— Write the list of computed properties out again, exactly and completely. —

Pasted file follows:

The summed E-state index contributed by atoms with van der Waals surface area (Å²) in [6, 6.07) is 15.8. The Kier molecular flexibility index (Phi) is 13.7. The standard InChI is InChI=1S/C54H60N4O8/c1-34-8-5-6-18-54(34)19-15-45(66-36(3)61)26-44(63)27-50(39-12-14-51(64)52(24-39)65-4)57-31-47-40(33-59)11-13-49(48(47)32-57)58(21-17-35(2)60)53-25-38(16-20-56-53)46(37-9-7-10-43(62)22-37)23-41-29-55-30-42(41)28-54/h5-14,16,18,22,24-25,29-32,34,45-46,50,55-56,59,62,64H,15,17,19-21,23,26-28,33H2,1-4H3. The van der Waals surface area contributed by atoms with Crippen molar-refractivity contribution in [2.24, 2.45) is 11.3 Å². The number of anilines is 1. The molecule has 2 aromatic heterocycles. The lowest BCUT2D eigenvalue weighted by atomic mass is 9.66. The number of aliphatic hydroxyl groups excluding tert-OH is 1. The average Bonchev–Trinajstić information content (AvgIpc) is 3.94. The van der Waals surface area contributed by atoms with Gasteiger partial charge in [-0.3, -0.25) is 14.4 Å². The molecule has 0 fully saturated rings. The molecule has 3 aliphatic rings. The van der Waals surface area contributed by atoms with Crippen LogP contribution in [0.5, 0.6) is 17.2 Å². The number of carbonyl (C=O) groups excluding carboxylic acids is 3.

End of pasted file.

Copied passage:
The summed E-state index contributed by atoms with van der Waals surface area (Å²) in [6, 6.07) is 15.8. The Kier molecular flexibility index (Phi) is 13.7. The standard InChI is InChI=1S/C54H60N4O8/c1-34-8-5-6-18-54(34)19-15-45(66-36(3)61)26-44(63)27-50(39-12-14-51(64)52(24-39)65-4)57-31-47-40(33-59)11-13-49(48(47)32-57)58(21-17-35(2)60)53-25-38(16-20-56-53)46(37-9-7-10-43(62)22-37)23-41-29-55-30-42(41)28-54/h5-14,16,18,22,24-25,29-32,34,45-46,50,55-56,59,62,64H,15,17,19-21,23,26-28,33H2,1-4H3. The van der Waals surface area contributed by atoms with Crippen molar-refractivity contribution in [2.24, 2.45) is 11.3 Å². The number of anilines is 1. The molecule has 2 aromatic heterocycles. The lowest BCUT2D eigenvalue weighted by atomic mass is 9.66. The number of aliphatic hydroxyl groups excluding tert-OH is 1. The average Bonchev–Trinajstić information content (AvgIpc) is 3.94. The van der Waals surface area contributed by atoms with Gasteiger partial charge in [-0.3, -0.25) is 14.4 Å². The molecule has 0 fully saturated rings. The molecule has 3 aliphatic rings. The van der Waals surface area contributed by atoms with Crippen LogP contribution in [0.5, 0.6) is 17.2 Å². The number of carbonyl (C=O) groups excluding carboxylic acids is 3.